Thursday, December 28, 2017

Hong Island Reservoir (萬宜水庫) East Dam (東壩)

A cool winter working day like today is the best time to go hiking to or from the East Dam of the High Island Reservoir (萬宜水庫, 糧船灣淡水湖).  We chose to take a taxi from San Kung Pier to get to the East Dam.  We checked out the volcanic rock formations of the Geological Park, and then walked roughly 9.5 kilometres back out to Pak Tam Chung.  From there we took a minibus back to San Kung.  

It was a cool day.  The sky was light blue, with just a bit of haze.  The temperature was around 20 degrees C, and very comfortable.  Just perfect for hiking.  

The rock formations were, of course, impressive.  Lots of lots of polygonal columns.  Some are actually hexagonal.  Millions of years ago, this whole area was said to be a gigantic volcano.  When the lava in the gigantic core cooled, they formed into vertical hexagonal columns.   

Sheer pressure even bent some of them into an "S" shape.  Extreme pressure eventually sheered some of them off, and in rushed more lava, filling in the gap between the sheered-off columns.  Such extreme pressure boggles the mind.  Yet the evidence is right there in front of your eyes.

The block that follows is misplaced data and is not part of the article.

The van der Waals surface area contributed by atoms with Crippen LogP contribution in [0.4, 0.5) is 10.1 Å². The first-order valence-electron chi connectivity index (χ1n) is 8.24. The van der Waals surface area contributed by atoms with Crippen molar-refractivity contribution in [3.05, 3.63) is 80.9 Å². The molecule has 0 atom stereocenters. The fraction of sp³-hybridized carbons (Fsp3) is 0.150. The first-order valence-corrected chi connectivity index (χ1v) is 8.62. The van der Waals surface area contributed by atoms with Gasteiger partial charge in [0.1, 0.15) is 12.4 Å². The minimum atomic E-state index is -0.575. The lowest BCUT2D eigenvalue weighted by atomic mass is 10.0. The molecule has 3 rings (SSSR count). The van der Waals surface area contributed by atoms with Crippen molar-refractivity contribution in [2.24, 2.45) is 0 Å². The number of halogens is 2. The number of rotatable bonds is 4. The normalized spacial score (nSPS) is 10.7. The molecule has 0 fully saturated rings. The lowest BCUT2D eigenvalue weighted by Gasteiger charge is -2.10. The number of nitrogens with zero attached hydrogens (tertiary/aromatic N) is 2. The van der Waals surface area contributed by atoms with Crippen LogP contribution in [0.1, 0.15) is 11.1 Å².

Erosion cut the tip of an island (破邊洲) off, exposing the columns in the cut, outside the East Dam.  But these columns are too far to see with the naked eye from the East Dam.  They have to be approached from the sea, which we did a year ago, renting a boat from Sai Kung Pier.  

Looking west from West Dam (西壩),  we could see the sun, slowing setting, illuminating the ripples on the sea, and the buffer area between the breakwater and the west dam itself.  A pretty sight.  

On the way, we also encounter dozens of cows, now a common sight all over the New Territories. 

This being a working day, even though it is December 27, right after Boxing Day, there aren’t too many people in San Kung or at the East Dam.  Yet, there were long lines at the minibus stops.  Eventually my daughter had to call a taxi using one of those taxi apps.  Again, technology came to our rescue.  I hope someone finds these experiences useful. 

At Sai Kung we got to check out some of the fantastic seafood, but did not have time to eat any.  

It was sad to see a big horseshoe crab struggling in a tank crammed with other seafood, all of whom would soon be someone's dinner.  That was the only sour note of the day. 

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